Case 4--The Broker Of Bogota

The Broker of Bogota, the tragedy of a father betrayed by his son, was among Bird's major theatrical successes. Dr. Bird's mature plays, such as The Broker, drew large and enthusiastic audiences, even in England. When Forrest and his company toured that country--then, perhaps even more than now, suspicious of American pretensions to "culture"--his repertory daringly and successfully alternated Shakespeare . . . and Bird.

Until Quinn edited it in 1917, The Broker was known only through Forrest's productions. The various manuscripts show how much care Bird lavished on its composition. Also exhibited is a heavily annotated copy of a late edition of Quinn's printed version. It shows the care with which Quinn's Penn students--Godfrey Frank Singer, who marked this copy, was one of them--had to read it.

The great Penn champion of American drama Professor Arthur Hobson Quinn sought long and hard to establish a genuinely American dramatic tradition and history independent of England's. He found in Bird's plays much "fine achievement"; but his judgment strikes later readers as overstated and Bird's plays have generally disappeared from American theater history. This disappearance is a loss. If they are less wonderful than Quinn believed, they still repay reading.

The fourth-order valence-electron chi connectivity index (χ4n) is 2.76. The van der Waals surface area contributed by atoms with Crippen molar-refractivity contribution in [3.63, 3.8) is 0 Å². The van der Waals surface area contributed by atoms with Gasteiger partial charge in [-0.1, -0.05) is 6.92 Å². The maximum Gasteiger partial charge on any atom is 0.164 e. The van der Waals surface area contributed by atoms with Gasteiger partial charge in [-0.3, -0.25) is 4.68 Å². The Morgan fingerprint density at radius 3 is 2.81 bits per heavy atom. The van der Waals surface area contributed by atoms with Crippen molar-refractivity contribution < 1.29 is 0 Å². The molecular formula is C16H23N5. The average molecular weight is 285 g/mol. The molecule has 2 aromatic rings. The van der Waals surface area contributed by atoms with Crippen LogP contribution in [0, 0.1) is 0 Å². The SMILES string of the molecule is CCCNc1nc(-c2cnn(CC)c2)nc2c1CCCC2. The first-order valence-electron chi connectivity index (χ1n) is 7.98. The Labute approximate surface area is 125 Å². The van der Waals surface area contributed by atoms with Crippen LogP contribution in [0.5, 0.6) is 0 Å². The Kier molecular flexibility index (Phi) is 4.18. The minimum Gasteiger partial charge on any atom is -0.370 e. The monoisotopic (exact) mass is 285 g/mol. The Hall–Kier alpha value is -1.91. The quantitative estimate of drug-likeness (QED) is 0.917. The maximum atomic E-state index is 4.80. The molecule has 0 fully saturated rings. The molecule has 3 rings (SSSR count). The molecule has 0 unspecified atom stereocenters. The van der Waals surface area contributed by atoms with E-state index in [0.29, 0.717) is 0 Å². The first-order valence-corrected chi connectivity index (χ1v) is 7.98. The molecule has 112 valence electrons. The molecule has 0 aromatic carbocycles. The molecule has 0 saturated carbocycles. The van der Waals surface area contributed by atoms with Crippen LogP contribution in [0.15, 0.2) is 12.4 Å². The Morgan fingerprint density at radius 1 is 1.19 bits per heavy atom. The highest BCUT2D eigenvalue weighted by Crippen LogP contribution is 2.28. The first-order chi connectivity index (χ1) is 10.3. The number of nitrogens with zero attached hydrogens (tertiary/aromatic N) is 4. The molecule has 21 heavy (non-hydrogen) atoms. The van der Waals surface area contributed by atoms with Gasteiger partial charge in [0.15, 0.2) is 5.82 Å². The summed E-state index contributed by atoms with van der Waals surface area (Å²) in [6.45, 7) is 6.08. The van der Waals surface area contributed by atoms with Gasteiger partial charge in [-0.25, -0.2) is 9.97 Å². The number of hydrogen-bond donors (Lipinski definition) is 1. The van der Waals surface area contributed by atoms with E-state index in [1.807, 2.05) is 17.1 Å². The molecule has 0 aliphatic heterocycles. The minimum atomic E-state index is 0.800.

10-13. "The Broker of Bogota. A Tragedy." (Not illustrated.)

Four manuscripts. Bird Collection, Department of Special Collections, Van Pelt Library.

14. The Broker of Bogota: A Tragedy. In Representative American Plays from 1767 to the Present Day, ed. Arthur Hobson Quinn. 5th ed., rev. New York: Century, 1930. (Not illustrated.)

Singer-Mendenhall Collection, Department of Special Collections, Van Pelt Library.
This copy has the manuscript annotations of Godfrey Frank Singer.

Last update: 22 April 1996.